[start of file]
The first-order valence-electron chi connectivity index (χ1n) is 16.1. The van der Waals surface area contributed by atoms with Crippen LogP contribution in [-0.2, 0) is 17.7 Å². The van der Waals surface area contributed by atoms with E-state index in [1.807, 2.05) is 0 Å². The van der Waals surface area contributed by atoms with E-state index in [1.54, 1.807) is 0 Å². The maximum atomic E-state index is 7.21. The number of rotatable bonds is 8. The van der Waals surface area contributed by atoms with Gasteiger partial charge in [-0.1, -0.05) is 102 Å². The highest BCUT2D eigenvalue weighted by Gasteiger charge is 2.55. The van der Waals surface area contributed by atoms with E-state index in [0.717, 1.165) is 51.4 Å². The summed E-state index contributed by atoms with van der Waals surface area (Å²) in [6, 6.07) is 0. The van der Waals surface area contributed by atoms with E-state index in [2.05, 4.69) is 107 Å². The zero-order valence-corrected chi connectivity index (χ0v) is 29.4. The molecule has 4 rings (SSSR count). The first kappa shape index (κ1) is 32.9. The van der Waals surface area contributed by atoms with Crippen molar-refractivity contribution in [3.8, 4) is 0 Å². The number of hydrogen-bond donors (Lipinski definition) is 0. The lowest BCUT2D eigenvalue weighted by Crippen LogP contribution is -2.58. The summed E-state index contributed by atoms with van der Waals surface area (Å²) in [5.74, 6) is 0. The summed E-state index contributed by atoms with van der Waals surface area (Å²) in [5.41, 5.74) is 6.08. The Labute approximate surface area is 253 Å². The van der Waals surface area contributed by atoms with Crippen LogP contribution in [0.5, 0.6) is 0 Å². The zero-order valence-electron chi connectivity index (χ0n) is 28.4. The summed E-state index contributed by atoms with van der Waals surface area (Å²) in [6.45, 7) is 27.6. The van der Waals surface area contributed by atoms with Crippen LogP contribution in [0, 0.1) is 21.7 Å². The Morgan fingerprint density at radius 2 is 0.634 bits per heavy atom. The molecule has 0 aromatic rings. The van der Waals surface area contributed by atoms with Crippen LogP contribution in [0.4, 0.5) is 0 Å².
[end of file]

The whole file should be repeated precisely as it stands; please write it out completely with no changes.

The first-order valence-electron chi connectivity index (χ1n) is 16.1. The van der Waals surface area contributed by atoms with Crippen LogP contribution in [-0.2, 0) is 17.7 Å². The van der Waals surface area contributed by atoms with E-state index in [1.807, 2.05) is 0 Å². The van der Waals surface area contributed by atoms with E-state index in [1.54, 1.807) is 0 Å². The maximum atomic E-state index is 7.21. The number of rotatable bonds is 8. The van der Waals surface area contributed by atoms with Gasteiger partial charge in [-0.1, -0.05) is 102 Å². The highest BCUT2D eigenvalue weighted by Gasteiger charge is 2.55. The van der Waals surface area contributed by atoms with E-state index in [0.717, 1.165) is 51.4 Å². The summed E-state index contributed by atoms with van der Waals surface area (Å²) in [6, 6.07) is 0. The van der Waals surface area contributed by atoms with E-state index in [2.05, 4.69) is 107 Å². The zero-order valence-corrected chi connectivity index (χ0v) is 29.4. The molecule has 4 rings (SSSR count). The first kappa shape index (κ1) is 32.9. The van der Waals surface area contributed by atoms with Crippen molar-refractivity contribution in [3.8, 4) is 0 Å². The number of hydrogen-bond donors (Lipinski definition) is 0. The lowest BCUT2D eigenvalue weighted by Crippen LogP contribution is -2.58. The summed E-state index contributed by atoms with van der Waals surface area (Å²) in [5.74, 6) is 0. The summed E-state index contributed by atoms with van der Waals surface area (Å²) in [5.41, 5.74) is 6.08. The Labute approximate surface area is 253 Å². The van der Waals surface area contributed by atoms with Crippen LogP contribution in [0.5, 0.6) is 0 Å². The zero-order valence-electron chi connectivity index (χ0n) is 28.4. The summed E-state index contributed by atoms with van der Waals surface area (Å²) in [6.45, 7) is 27.6. The van der Waals surface area contributed by atoms with Crippen LogP contribution in [0, 0.1) is 21.7 Å². The Morgan fingerprint density at radius 2 is 0.634 bits per heavy atom. The molecule has 0 aromatic rings. The van der Waals surface area contributed by atoms with Crippen LogP contribution in [0.4, 0.5) is 0 Å².